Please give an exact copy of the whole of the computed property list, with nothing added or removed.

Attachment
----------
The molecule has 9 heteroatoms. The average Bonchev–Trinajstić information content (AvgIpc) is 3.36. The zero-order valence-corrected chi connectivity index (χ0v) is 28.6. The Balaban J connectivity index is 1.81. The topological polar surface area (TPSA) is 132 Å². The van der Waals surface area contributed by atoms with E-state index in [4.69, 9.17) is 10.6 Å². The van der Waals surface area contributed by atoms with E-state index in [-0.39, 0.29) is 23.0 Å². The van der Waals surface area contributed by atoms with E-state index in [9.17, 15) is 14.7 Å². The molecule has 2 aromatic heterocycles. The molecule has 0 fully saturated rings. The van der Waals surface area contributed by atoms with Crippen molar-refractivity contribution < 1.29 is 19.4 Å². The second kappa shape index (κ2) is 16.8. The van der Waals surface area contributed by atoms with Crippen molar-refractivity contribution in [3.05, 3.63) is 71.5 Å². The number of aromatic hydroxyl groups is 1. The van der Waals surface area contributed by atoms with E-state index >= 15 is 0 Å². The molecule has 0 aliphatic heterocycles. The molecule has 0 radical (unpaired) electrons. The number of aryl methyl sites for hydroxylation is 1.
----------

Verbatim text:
The molecule has 9 heteroatoms. The average Bonchev–Trinajstić information content (AvgIpc) is 3.36. The zero-order valence-corrected chi connectivity index (χ0v) is 28.6. The Balaban J connectivity index is 1.81. The topological polar surface area (TPSA) is 132 Å². The van der Waals surface area contributed by atoms with E-state index in [4.69, 9.17) is 10.6 Å². The van der Waals surface area contributed by atoms with E-state index in [-0.39, 0.29) is 23.0 Å². The van der Waals surface area contributed by atoms with E-state index in [9.17, 15) is 14.7 Å². The molecule has 2 aromatic heterocycles. The molecule has 0 fully saturated rings. The van der Waals surface area contributed by atoms with Crippen molar-refractivity contribution < 1.29 is 19.4 Å². The second kappa shape index (κ2) is 16.8. The van der Waals surface area contributed by atoms with Crippen molar-refractivity contribution in [3.05, 3.63) is 71.5 Å². The number of aromatic hydroxyl groups is 1. The van der Waals surface area contributed by atoms with E-state index >= 15 is 0 Å². The molecule has 0 aliphatic heterocycles. The molecule has 0 radical (unpaired) electrons. The number of aryl methyl sites for hydroxylation is 1.